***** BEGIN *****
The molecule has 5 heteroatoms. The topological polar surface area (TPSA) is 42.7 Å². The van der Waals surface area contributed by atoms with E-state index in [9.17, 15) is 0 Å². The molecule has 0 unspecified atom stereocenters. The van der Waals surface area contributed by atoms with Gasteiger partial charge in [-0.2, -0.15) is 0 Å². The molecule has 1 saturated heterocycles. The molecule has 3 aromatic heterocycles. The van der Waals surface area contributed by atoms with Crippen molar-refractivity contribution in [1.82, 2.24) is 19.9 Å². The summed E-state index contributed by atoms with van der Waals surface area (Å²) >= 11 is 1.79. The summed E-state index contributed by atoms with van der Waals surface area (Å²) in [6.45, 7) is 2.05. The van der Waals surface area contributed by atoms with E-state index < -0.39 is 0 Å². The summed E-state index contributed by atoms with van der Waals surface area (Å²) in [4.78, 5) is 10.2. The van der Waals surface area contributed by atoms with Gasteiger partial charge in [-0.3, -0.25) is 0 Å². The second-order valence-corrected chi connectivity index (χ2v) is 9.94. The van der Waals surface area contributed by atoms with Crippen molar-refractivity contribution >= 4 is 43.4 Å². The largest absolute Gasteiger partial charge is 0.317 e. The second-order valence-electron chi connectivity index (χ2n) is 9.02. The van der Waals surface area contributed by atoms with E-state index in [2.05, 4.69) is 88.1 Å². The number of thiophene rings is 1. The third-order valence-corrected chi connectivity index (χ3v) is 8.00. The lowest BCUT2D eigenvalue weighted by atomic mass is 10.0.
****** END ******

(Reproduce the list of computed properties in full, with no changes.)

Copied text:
The molecule has 5 heteroatoms. The topological polar surface area (TPSA) is 42.7 Å². The van der Waals surface area contributed by atoms with E-state index in [9.17, 15) is 0 Å². The molecule has 0 unspecified atom stereocenters. The van der Waals surface area contributed by atoms with Gasteiger partial charge in [-0.2, -0.15) is 0 Å². The molecule has 1 saturated heterocycles. The molecule has 3 aromatic heterocycles. The van der Waals surface area contributed by atoms with Crippen molar-refractivity contribution in [1.82, 2.24) is 19.9 Å². The summed E-state index contributed by atoms with van der Waals surface area (Å²) >= 11 is 1.79. The summed E-state index contributed by atoms with van der Waals surface area (Å²) in [6.45, 7) is 2.05. The van der Waals surface area contributed by atoms with E-state index < -0.39 is 0 Å². The summed E-state index contributed by atoms with van der Waals surface area (Å²) in [4.78, 5) is 10.2. The van der Waals surface area contributed by atoms with Gasteiger partial charge in [-0.3, -0.25) is 0 Å². The second-order valence-corrected chi connectivity index (χ2v) is 9.94. The van der Waals surface area contributed by atoms with Crippen molar-refractivity contribution >= 4 is 43.4 Å². The largest absolute Gasteiger partial charge is 0.317 e. The second-order valence-electron chi connectivity index (χ2n) is 9.02. The van der Waals surface area contributed by atoms with E-state index in [2.05, 4.69) is 88.1 Å². The number of thiophene rings is 1. The third-order valence-corrected chi connectivity index (χ3v) is 8.00. The lowest BCUT2D eigenvalue weighted by atomic mass is 10.0.